Ray Bradshaw, a comedic force to be reckoned with, brings laughter to life in a way that transcends traditional stand-up. Hailing from Glasgow, this talented comedian has not only mastered the art of humour but has also broken new ground by being the first deaf comedian to perform in British Sign Language (BSL). His unique perspective and witty observations illuminate stages worldwide, proving that comedy knows no bounds. What sets Bradshaw apart is not just his ability to tickle funny bones, but his trailblazing show, ‘Deaf Comedy Fam’, which has earned him acclaim and admiration. Bradshaw shared his experiences of growing up with deaf parents, offering a window into a world that many may not have explored. The show is not just a comedy act; it’s a journey through Ray’s life, bridging the gap between the deaf and hearing communities with laughter as the universal language.
What can you tell us about your new show ‘Doppelginger’?
It’s about a bald ginger man (me) trying to find other bald ginger men who look really like him. Purely for comedy purposes, not some weird tinder fetish game gone horribly wrong. Although there are probably some people that would be into that and if that’s you then please buy a ticket for the show because any ticket sale counts as far as I’m concerned.
What inspired you to find other people that look like yourself?
I’m on the hunt to find as many bald ginger people that look like me as I can. I’m constantly being told I look like ‘insert bald ginger person here’ but I want to be able to say, ‘no I actually look like this person here’ and be able to show them a picture of me and someone who looks identical to me called Mark who is an accountant from Ipswich. (Mark doesn’t actually exist but if you are a bald ginger accountant from Ipswich, please submit your photo to www.doppelginger.net)
How does this search feed into the live show which you’ll be bringing to our area?
The whole show is going to be about finding people that look like me and the weird things that arise from it. Hopefully there will be some bald ginger people in the audience that don’t even know what the show is about and have just been brought there by an evil partner. The whole show will just turn into an episode of Surprise Surprise for them where I play Cilla Black. (with a wig obviously).
Are there any surprises audiences can expect on this tour? Will there still be elements of sign language in this show?
The whole show will be sign language interpreted at every venue. My mum and dad are deaf and I grew up learning sign language so that’s a big part of every show I do as I want as big a deaf audience as possible. I love having deaf audiences in my show and have them heckle me in sign language only for me to tell the audience what they signed to me and then have the deaf person deny it so I look like I’m picking on them. You’d be surprised how often that happens.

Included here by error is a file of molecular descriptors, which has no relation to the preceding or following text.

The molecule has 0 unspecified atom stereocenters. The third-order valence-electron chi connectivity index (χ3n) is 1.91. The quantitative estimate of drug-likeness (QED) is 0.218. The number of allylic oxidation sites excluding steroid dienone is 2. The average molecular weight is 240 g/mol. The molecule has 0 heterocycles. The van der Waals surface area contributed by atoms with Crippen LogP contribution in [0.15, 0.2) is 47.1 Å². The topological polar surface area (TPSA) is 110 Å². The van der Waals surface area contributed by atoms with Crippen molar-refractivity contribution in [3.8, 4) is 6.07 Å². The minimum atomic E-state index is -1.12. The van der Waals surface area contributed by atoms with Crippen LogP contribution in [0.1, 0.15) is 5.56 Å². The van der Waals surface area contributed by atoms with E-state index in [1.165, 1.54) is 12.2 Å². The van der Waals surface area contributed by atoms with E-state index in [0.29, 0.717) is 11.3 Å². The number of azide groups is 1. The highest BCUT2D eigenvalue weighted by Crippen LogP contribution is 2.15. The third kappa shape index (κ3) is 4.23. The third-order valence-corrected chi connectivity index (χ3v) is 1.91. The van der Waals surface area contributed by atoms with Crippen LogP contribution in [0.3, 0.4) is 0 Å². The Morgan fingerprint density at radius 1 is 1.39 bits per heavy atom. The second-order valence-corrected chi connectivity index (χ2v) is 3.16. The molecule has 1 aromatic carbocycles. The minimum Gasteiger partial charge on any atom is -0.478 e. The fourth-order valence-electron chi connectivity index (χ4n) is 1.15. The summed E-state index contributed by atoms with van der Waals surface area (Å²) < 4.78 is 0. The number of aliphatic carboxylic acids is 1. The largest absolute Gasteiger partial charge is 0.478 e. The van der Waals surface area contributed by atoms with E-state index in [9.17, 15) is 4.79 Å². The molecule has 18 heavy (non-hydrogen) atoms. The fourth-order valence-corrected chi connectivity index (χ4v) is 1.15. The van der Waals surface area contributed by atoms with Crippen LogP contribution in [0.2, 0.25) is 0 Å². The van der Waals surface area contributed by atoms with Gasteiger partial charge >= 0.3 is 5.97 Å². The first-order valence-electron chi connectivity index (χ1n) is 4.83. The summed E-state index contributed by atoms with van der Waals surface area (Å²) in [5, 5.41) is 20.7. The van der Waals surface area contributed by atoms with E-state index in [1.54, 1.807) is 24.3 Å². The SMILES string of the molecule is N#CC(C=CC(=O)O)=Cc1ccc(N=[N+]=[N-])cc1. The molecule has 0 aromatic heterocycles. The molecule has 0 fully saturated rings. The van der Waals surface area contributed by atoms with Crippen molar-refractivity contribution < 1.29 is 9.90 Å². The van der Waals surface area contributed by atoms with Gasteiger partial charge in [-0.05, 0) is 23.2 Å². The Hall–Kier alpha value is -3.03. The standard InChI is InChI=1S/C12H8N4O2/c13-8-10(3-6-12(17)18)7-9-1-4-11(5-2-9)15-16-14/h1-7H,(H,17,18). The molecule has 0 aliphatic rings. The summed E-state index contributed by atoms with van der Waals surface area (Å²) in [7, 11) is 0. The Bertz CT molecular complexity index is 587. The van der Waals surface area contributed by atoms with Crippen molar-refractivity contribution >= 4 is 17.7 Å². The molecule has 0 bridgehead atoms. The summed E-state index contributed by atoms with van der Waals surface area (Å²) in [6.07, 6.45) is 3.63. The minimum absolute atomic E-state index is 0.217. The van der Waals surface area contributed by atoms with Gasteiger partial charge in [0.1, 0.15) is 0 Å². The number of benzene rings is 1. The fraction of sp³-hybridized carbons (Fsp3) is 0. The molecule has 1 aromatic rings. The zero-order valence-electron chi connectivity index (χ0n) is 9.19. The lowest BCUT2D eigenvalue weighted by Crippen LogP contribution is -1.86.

Have you always wanted to be a comedian?
Not really, I wanted to find my doppelginger from an early age but started a long career in comedy as a way of working up to it.
What are you most looking forward to about touring?
I have a four-year-old son so the best thing about being on tour is the long lies! Getting up at 8:15 in Bristol feels like I’m on a tropical island holiday compared to 7am on a dark Glaswegian morning like usual. That’s the main one but the gigs are pretty good too. Just not as good as not waking up to a 4-year-old shouting ‘daddy I need a poo’.
What do you spend your time doing outside of gigging?
When I’m not gigging, I’m usually getting made fun of by my son. He thinks the fact I’m bald is so funny and constantly asks me where I’ve left my hair. The other day we were in soft play and he made me feel the oldest I’ve ever felt: We were playing hide and seek and after shouting ‘ready or not’ he found me in about eight seconds.
I asked him how he had found me so quickly and he just replied, ‘when you crouched down I heard your knees crack’. I felt about 100 years old.
What would you regard as the highlight of your career or your fondest memory?
There have been a few where I look back and think, did that really happen? I got to support John Bishop at Wembley arena and at the O2 and bring all my friends and family. They were a lot of fun but the hangovers the next day were not. I think the thing I’m most proud of is all the deaf members of my last two tours that have come to their first ever comedy show or first time visiting a theatre. That’s a huge high point for me or at least it was until I found out they’d all bought concession tickets and I’d lost a lot of money.
If you had to choose a line-up of comedians to come on tour with you or for a special one night only all-star comedy show, alive or dead who would you pick?
I’d go for me, Billy Connolly, Bernie Mac and Victoria Wood. It would be an amazing show and I’m the least rich of them all so I wouldn’t have to put my hand in my pocket at the post show drinks. Win win.